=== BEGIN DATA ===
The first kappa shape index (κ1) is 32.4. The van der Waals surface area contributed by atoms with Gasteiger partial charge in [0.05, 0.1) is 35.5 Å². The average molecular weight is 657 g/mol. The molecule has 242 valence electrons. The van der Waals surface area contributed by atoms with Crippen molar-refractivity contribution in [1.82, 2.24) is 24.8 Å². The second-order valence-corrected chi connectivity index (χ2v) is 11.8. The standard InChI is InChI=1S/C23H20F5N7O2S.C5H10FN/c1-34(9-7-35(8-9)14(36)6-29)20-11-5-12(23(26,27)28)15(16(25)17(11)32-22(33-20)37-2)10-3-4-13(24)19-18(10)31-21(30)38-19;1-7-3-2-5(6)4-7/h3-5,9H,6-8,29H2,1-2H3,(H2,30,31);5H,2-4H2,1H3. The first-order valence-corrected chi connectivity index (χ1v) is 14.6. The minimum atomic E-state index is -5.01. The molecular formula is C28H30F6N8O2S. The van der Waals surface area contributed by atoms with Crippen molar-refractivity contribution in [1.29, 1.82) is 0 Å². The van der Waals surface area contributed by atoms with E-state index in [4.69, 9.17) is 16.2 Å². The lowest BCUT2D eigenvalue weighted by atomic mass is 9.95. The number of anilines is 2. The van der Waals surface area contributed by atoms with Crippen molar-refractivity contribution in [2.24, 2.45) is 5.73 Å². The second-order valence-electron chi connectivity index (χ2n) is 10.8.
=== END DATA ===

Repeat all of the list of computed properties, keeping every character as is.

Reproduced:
The first kappa shape index (κ1) is 32.4. The van der Waals surface area contributed by atoms with Gasteiger partial charge in [0.05, 0.1) is 35.5 Å². The average molecular weight is 657 g/mol. The molecule has 242 valence electrons. The van der Waals surface area contributed by atoms with Crippen molar-refractivity contribution in [1.82, 2.24) is 24.8 Å². The second-order valence-corrected chi connectivity index (χ2v) is 11.8. The standard InChI is InChI=1S/C23H20F5N7O2S.C5H10FN/c1-34(9-7-35(8-9)14(36)6-29)20-11-5-12(23(26,27)28)15(16(25)17(11)32-22(33-20)37-2)10-3-4-13(24)19-18(10)31-21(30)38-19;1-7-3-2-5(6)4-7/h3-5,9H,6-8,29H2,1-2H3,(H2,30,31);5H,2-4H2,1H3. The first-order valence-corrected chi connectivity index (χ1v) is 14.6. The minimum atomic E-state index is -5.01. The molecular formula is C28H30F6N8O2S. The van der Waals surface area contributed by atoms with Crippen molar-refractivity contribution in [1.29, 1.82) is 0 Å². The van der Waals surface area contributed by atoms with E-state index in [4.69, 9.17) is 16.2 Å². The lowest BCUT2D eigenvalue weighted by atomic mass is 9.95. The number of anilines is 2. The van der Waals surface area contributed by atoms with Crippen molar-refractivity contribution in [2.24, 2.45) is 5.73 Å². The second-order valence-electron chi connectivity index (χ2n) is 10.8.